I mean, at the basic level, someone in a wheelchair would be at a disadvantage with many physical activities. For example, such a person might not be able to get to a fire extinguisher as effectively as someone who isn't in a wheelchair. Does this mean that such a person should never keep a fire extinguisher in their home based on that single factor? Because the bottom line is that people can use their mind to overcome all sorts of disadvantages, and even turn them into advantages.

    Like KK, I know someone who is in a wheelchair and who also carries a pistol. He's a retired police officer who comes in to do his mandatory firearm qualification every year. (he wasn't put in the wheelchair by anything police related-it was a boating accident after he retired.)

    I think with him, it isn't so much that he needs to carry a pistol, but it represents a symbol that he had for most of his life. A practice which is given to every other retired officer. I also think there's also a feeling of "he may never need it, but it's good to have just in case." I know he has a cross draw holster that isn't affected by his sitting down position in the wheelchair, and is just as secure as any other holster. Should he give up on carrying a handgun just because he is in a wheelchair, or is it ok that he adapted to where it doesn't really factor in?

    Now, his might be a unique case because of his retired officer status, but a firearm is just a tool, and I think this is why other examples might apply just as well.
  14. Gonk Jedi Grand Master

    Member Since:
    Jul 8, 1998
    star 6
    KK: I think my emphasis was on the police, and the needs for them and other societal rules based on "the mean" or "the rule". I wasn't talking about in this case on preventive laws on the individual -- although that's another important matter -- I was talking about resources not being provided becuase the "rule case" does not need them.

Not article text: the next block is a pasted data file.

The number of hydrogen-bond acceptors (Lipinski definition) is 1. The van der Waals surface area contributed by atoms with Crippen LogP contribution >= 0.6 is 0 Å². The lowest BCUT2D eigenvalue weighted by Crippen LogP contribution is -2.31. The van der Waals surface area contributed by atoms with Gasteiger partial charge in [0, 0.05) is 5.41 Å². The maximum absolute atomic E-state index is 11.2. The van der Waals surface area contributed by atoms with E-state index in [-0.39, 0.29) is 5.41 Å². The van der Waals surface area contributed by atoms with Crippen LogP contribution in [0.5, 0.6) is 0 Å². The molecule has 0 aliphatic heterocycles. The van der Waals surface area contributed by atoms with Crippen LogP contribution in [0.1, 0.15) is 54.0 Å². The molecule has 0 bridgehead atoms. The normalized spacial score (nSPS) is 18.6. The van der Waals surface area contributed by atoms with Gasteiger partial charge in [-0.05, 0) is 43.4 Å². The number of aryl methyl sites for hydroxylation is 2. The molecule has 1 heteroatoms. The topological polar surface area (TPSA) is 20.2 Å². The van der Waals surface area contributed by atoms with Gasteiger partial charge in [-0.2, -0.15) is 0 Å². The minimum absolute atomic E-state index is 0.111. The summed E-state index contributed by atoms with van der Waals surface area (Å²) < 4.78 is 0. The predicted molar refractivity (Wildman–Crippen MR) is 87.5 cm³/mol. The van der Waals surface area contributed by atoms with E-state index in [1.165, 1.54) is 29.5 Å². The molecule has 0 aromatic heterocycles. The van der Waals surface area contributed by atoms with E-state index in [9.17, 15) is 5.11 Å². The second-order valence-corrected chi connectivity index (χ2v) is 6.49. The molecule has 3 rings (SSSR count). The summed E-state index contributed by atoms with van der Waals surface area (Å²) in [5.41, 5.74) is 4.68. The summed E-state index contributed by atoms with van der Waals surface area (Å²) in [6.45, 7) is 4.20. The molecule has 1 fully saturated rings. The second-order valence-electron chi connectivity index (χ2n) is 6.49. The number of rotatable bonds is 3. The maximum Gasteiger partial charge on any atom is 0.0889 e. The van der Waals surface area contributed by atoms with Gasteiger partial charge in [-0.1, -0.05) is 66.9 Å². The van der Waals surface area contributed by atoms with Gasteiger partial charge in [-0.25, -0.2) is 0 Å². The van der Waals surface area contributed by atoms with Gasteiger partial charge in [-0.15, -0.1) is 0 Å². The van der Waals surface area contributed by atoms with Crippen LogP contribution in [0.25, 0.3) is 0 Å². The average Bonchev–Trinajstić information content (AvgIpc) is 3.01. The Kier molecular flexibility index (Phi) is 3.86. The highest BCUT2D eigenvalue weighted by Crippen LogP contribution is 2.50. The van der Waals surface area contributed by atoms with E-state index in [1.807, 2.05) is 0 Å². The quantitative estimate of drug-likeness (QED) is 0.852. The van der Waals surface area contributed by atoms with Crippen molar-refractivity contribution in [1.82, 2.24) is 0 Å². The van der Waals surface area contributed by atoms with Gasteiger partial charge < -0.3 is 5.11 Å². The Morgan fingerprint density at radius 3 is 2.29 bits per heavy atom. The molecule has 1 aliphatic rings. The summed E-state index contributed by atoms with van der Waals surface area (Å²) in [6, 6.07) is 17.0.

Consider: Lowie (since he's where this sort of begins) says "well I can handle myself in this and this way, so I only need X amount of police protection. And so I should only need to spend X amount of taxes on police protection."

    Well ok -- but person in the wheelchair... or if you like, another case of particular disability... needs Y level of police protection, and needs Lowie to spend at level Y. And in many cases this fictional person would need Lowie to pay Y when they themselves can only afford a lower level (maybe even X).

    So what's done in this case? Because most people can prove they don't need a resource does that mean it should not be provided for? And many will provide an argument not to have it: after all they're not seeing the benefit. But to do otherwise would mean forcing someone without Lowie's capacity to protect themselves to operate at Lowie's capacity... frankly speaking, in the best possible case, work harder for the same thing.

    EDIT: Actually you were responding to my much earlier point. I'll get to that in another post later somtime.
  15. Mr44 VIP

    Member Since:
    May 21, 2002
    star 6
    Except I don't think Lowie was talking about not providing for other services at all, I'd say his point was more in line with a concept of the "hierarchy of the individual." Perhaps it represents the common ground for this topic?

    Let's go back to the other examples. Does the fact that municipalities provide for firefighter services preclude anyone from keeping a fire extinguisher or smoke alarm in their home? Does the fact that a paramedic can respond to a traffic crash mean that no one has to wear their seat belt before an accident? Anyone would answer "no" to both those questions. In the broad sense, both these examples illustrate why the argument of " the police exist so the individual has no need to protect themselves" is a rather poor one in relation to gun control.

    Returning to Lowie's point, none of these ideas exist as "either/or" choices. Someone who keeps a fire extinguisher under their sink has a greater variety of options available to them depending on the situation. Sometimes it might be best for the person to just get out of the house and wait for the fire department. Other times, the person might be able to put out a small fire on their own. Most times, I bet a combination of all the options will be involved, with the extinguisher being used for an immediate emergency while the fire engine responds. The person who has no extinguisher at all has only a single option available to them.

    Of course, insert "firearm" and some parallels immediately take shape. Granted, a firearm has a different nature than a fire extinguisher, but a gun is no more sinister on its own and vice versa. And with anything, education and knowledge comes into play. Even if a person has an extinguisher, they shouldn't play with matches, and if a person has a gun, it doesn't make them Rambo Jr.